Co-op Group looks to end long tradition of members-only board

Tim Wallace
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EXECUTIVES in the Co-op Group could be appointed to the board in a bid to improve the expertise of the leadership, the firm said yesterday.

In the past the board has been made up of 20 people from the Co-op movement, voted in by the members who own the business.

But in the wake of the Paul Flowers scandal and the near collapse of the Co-op Bank, the group is looking at changing that set-up.

Former City minister Lord Myners is running a review of the governance structure in a drive to make the business more modern.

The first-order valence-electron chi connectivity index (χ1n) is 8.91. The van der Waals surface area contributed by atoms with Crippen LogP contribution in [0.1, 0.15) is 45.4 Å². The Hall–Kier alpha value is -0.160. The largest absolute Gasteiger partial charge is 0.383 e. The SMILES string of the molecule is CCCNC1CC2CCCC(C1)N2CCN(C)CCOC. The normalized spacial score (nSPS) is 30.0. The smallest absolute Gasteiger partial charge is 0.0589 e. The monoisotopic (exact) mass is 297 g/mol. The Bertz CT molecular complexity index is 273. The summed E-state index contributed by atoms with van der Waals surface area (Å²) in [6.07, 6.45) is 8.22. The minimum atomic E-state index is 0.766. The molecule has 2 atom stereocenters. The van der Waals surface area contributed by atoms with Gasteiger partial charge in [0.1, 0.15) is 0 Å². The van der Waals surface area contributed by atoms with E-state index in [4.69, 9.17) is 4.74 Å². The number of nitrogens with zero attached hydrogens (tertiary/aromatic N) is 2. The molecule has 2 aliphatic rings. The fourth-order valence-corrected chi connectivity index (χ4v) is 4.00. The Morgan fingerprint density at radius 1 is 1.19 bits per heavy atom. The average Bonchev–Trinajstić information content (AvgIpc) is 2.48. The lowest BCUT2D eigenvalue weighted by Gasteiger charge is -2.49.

He is expected to make recommendations on strengthening the board’s structure and policies by the end of April.

A key challenge is keeping the Co-op’s distinctive democratic structure, while also making sure it is capably run and governed.

That will include “ensuring appropriately skilled board members lead the sub-committees to provide appropriate scrutiny, rigour and accountability,” according to the terms of reference of the review.

A key problem in the run-up to the Co-op Bank’s crisis was its then-chairman Reverend Flowers’ lack of banking experience. It has since emerged the regulators approved his appointment as a strong hand to guide an unwieldy board, a move which backfired as he overruled more experienced banking board members.

For the rest of the year Myners will look at improving the firm’s relations with members as well as staff.

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